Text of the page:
At least USD 35 million in crypto assets have been stolen to Atomic Wallet users since June 2, according to an analysis by on-chain detective ZachXBT. The five largest losses represent USD 17 million.
According to Atomic Wallet on Twitter, the cause of the attack is being investigated. There have been reports of lost tokens, deletion of transaction histories, and even theft of entire cryptocurrency wallets.
An independent investigation by pseudonymous Twitter user ZachXBT, known for tracking down stolen funds and helping hacked projects, has found that the biggest victim lost $7.95 million worth of Tether (USDT). “I think it could be over $50 million. I keep finding more and more victims, sadly,” ZachXBT commented.
Atomic Wallet claims to have more than 5 million users worldwide. Cointelegraph spoke with a former Atomic client who is now a victim of the security incident. “I felt terrible because I am a cybersecurity expert by profession,” said Emre, a Turkish resident who lost almost $1 million in crypto assets received from bug bounty programs. The tokens stolen from him include Bitcoin (BTC), Dogecoin (DOGE), Litecoin (LTC), Ethereum (ETH), USDT, USD Coin (USDC), Binance Coin (BNB) and Polygon (MATIC).
“They say they are looking into it, but they don’t have anything concrete yet,” Emre continued. The funds held in Atomic Wallet were intended for the creation of a cybersecurity company in Turkey.
Atomic is a non-custodial decentralized wallet, which means that users are responsible for the assets stored in the app. As usual, your terms of service do not accept any responsibility for on-chain damages suffered by users. “Under no circumstances will Atomic Wallet be liable to you for damages arising from services that exceed $50,” an excerpt reads.
Update: The investigation is still ongoing in a joint effort with the leading security companies. The team is working on possible attack vectors. Nothing yet confirmed.
Support team is collecting victim addresses. Reached out to major exchanges and blockchain analytics companies…
— Atomic – Crypto Wallet (@AtomicWallet) June 4, 2023
So far, Atomic Wallet has provided little information to users. “Support team is collecting addresses of victims. Contacted major exchanges and blockchain analytics firms to track and block stolen funds,” Atomic’s team said in a June 4 tweet, their second official statement.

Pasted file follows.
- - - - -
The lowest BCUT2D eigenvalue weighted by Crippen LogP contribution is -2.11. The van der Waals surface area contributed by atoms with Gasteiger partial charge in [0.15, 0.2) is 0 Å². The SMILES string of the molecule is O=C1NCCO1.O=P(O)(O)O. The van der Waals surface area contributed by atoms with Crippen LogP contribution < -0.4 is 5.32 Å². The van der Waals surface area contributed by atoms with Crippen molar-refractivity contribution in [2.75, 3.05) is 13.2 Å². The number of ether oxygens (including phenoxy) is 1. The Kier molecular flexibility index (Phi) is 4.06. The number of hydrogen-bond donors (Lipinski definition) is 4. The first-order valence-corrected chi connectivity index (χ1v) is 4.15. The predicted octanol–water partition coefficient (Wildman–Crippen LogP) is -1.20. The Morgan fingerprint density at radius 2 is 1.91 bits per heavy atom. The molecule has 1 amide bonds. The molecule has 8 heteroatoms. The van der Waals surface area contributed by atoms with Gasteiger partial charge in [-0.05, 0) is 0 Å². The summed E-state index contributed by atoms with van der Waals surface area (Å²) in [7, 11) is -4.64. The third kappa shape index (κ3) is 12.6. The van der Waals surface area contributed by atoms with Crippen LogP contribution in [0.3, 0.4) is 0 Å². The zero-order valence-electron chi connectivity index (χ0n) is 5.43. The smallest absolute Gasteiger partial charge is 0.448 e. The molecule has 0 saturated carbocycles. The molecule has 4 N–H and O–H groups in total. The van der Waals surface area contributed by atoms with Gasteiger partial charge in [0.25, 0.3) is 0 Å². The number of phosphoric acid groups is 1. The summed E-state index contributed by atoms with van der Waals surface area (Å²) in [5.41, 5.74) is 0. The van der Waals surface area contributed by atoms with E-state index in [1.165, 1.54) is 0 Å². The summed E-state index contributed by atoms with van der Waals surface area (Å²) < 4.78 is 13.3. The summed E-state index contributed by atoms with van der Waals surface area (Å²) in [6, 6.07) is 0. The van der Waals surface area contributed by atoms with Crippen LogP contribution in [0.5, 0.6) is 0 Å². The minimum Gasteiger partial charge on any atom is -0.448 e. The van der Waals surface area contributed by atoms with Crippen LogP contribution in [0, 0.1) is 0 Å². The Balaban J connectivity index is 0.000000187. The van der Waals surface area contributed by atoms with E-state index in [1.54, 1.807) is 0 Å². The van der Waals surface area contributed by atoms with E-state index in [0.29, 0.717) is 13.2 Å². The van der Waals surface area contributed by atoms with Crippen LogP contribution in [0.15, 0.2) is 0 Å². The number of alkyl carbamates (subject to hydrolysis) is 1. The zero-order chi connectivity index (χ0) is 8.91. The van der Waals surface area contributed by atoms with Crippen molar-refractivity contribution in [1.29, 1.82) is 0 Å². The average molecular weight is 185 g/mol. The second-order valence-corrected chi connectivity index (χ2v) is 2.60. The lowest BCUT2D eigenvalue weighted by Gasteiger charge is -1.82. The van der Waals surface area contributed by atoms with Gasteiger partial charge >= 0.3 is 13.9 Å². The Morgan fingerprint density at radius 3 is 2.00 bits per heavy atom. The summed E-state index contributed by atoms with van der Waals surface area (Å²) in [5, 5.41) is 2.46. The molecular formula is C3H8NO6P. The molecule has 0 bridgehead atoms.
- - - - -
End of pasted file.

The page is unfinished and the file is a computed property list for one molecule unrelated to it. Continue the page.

People who have contacted Atomic have been told order that answer more than 20 questions about internet providers, use of virtual private networks (VPN) and storage of seed phrases.
On Telegram community channels, some pointed out that the exploit might have originated via an outdated dependency package. Dependency packages describe the relationship between the activities that must be performed within a program, including the order in which they must be performed, and the libraries required to perform them.
The attack joins a growing list of hacks to steal cryptocurrency. The most recent cases include the $7.5 million Jimbos Protocol exploit and a malicious proposal that took over Tornado Cash governance in May. A Chainalysis Report esteem that in total hackers stole $3.8 billion worth of cryptocurrency last year, primarily through North Korea-linked attacks that breached various decentralized finance protocols.
Cointelegraph reached out to Atomic Wallet, but did not receive an immediate response.
Clarification: The information and/or opinions expressed in this article do not necessarily represent the views or editorial line of Cointelegraph. The information presented here should not be taken as financial advice or investment recommendation. All investment and commercial movement involve risks and it is the responsibility of each person to do their due research before making an investment decision.
Investments in crypto assets are not regulated. They may not be suitable for retail investors and the entire amount invested may be lost. The services or products offered are not directed or accessible to investors in Spain.